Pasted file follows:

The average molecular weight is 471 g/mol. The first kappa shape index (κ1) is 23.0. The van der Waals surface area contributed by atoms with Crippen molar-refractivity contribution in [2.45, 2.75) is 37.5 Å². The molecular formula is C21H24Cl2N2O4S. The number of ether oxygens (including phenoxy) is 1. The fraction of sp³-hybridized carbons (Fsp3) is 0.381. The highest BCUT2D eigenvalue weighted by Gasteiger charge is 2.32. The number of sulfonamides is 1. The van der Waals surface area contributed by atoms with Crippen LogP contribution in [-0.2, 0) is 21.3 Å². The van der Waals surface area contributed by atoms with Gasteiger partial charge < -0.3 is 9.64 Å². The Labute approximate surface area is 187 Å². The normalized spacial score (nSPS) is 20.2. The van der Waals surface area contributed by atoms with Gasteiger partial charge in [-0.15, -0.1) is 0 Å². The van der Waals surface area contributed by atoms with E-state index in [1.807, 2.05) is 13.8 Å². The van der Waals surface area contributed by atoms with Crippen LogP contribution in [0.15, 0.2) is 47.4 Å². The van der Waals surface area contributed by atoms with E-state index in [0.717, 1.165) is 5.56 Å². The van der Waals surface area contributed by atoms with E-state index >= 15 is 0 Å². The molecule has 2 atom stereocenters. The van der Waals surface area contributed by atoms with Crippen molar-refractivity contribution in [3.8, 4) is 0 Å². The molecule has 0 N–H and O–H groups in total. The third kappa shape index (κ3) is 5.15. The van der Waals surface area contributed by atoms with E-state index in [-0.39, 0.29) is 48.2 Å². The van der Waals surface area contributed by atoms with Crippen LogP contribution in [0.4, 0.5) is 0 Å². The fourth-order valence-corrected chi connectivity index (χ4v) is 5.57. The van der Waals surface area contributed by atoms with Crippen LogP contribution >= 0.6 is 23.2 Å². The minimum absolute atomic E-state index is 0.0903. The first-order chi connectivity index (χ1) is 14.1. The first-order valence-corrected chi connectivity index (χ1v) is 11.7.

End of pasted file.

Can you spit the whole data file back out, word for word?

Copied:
The average molecular weight is 471 g/mol. The first kappa shape index (κ1) is 23.0. The van der Waals surface area contributed by atoms with Crippen molar-refractivity contribution in [2.45, 2.75) is 37.5 Å². The molecular formula is C21H24Cl2N2O4S. The number of ether oxygens (including phenoxy) is 1. The fraction of sp³-hybridized carbons (Fsp3) is 0.381. The highest BCUT2D eigenvalue weighted by Gasteiger charge is 2.32. The number of sulfonamides is 1. The van der Waals surface area contributed by atoms with Crippen LogP contribution in [-0.2, 0) is 21.3 Å². The van der Waals surface area contributed by atoms with Gasteiger partial charge < -0.3 is 9.64 Å². The Labute approximate surface area is 187 Å². The normalized spacial score (nSPS) is 20.2. The van der Waals surface area contributed by atoms with Gasteiger partial charge in [-0.15, -0.1) is 0 Å². The van der Waals surface area contributed by atoms with E-state index in [1.807, 2.05) is 13.8 Å². The van der Waals surface area contributed by atoms with Crippen LogP contribution in [0.15, 0.2) is 47.4 Å². The van der Waals surface area contributed by atoms with E-state index in [0.717, 1.165) is 5.56 Å². The van der Waals surface area contributed by atoms with E-state index >= 15 is 0 Å². The molecule has 2 atom stereocenters. The van der Waals surface area contributed by atoms with Crippen molar-refractivity contribution in [3.8, 4) is 0 Å². The molecule has 0 N–H and O–H groups in total. The third kappa shape index (κ3) is 5.15. The van der Waals surface area contributed by atoms with E-state index in [-0.39, 0.29) is 48.2 Å². The van der Waals surface area contributed by atoms with Crippen LogP contribution in [0.4, 0.5) is 0 Å². The fourth-order valence-corrected chi connectivity index (χ4v) is 5.57. The van der Waals surface area contributed by atoms with Crippen LogP contribution >= 0.6 is 23.2 Å². The minimum absolute atomic E-state index is 0.0903. The first-order chi connectivity index (χ1) is 14.1. The first-order valence-corrected chi connectivity index (χ1v) is 11.7.